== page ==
Monday, September 5, 2011

TS Talas and TS Noru Update

Tropical Storm Talas is now losing tropical characteristics as it moves over the Sea of Japan. Both the JTWC and JMA have released final warnings for this system. Talas is bound to become a weak extra-tropical cyclone within the next 24 hours. The storm center was last located approximately 400km west of Aomori in the Tohoku Region. Talas is moving northward at 30kph.

Rain has ended now across much of Shikoku, Kansai/Kinki, and Chubu Regions. So far, reports indicate that as many as 25 have already died due to Talas and more than 50 people are still missing. Fortunately weather should gradually improve and rivers should begin to recede from flooding stage.

Talas is still bringing rain, however, across extreme Northern Honshu and Hokkaido. We are expecting rainfall amounts of 100 to 200mm in the next 24 hours.

This will be our final update on Tropical Storm Talas.

Another system that we are watching is Tropical Storm Noru which is located approximately 940km east northeast of Tokyo. Maximum sustained winds are at 65kph gusting to 95kph. Noru is moving northward at 30kph.

VIS Satellite image shows a fully exposed low-level circulation center with the main core devoid of any convection.

Image from NRLMRY

TS Noru will continue weakening as it encounters increasing wind shear and cooler waters to the north. It is also expected to begin extra-tropical transition within the next 12 to 24 hours. Noru is not forecast to approach Japan although it could move towards the Kuril Islands (Russia) within two days.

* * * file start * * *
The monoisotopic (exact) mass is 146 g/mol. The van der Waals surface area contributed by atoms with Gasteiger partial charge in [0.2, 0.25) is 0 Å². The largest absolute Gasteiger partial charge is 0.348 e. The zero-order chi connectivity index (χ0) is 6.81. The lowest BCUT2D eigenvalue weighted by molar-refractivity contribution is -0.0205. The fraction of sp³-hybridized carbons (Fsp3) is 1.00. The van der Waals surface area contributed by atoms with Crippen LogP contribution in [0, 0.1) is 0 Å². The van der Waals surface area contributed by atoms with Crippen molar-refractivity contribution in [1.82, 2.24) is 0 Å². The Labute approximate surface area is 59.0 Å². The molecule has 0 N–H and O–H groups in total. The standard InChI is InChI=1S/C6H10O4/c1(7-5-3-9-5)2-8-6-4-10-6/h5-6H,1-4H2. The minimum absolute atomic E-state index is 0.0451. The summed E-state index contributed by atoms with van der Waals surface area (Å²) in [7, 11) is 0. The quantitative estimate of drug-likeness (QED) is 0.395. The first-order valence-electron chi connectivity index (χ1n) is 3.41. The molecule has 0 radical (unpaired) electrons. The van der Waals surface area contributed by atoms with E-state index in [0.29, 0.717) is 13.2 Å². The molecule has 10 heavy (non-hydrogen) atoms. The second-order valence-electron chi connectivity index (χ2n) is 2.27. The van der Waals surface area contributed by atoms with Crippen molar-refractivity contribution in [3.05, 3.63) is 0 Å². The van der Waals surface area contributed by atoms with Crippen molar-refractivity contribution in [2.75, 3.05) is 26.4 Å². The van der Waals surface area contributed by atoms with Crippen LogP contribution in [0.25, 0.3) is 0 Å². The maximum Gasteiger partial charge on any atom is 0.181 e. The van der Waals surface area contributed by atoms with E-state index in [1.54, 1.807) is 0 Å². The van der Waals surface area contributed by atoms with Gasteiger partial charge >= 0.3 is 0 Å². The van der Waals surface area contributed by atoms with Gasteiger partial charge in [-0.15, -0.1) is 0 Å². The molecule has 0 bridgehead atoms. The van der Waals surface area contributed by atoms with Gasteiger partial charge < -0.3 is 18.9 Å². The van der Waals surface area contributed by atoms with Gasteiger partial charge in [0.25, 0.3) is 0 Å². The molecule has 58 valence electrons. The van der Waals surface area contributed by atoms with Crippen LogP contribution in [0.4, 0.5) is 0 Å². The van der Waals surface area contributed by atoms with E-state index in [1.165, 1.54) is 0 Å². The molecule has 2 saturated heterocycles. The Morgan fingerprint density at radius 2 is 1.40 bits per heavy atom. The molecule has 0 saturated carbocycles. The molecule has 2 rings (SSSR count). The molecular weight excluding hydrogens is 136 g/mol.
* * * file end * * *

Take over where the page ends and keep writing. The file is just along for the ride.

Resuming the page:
As for the rest of the Pacific, we have a tropical disturbance that has been spotted east of Luzon; located more than 1,000km away. An ASCAT pass earlier shows a weak but closed low-level circulation. IR image is also showing some weak convective activity in and around the center. This Low-Pressure Area has almost no model support for development and JTWC is giving it just a "LOW" rating for cyclone development. Nevertheless, the system is in a somewhat favorable region for development so we will definitely continue watching this.


Unfortunately, I haven't had enough time recently to put up Video Updates regularly. If you still want to watch Videos regarding the Western Pacific Typhoons, you can head to Meteorologist Robert Speta's YouTube Channel for his latest analysis just like what I do here. Just click HERE

I will still put up Video Updates from time to time, especially when a cyclone is threatening the Philippine Islands.
Issued (0830 UTC) 430pm PhT 090511

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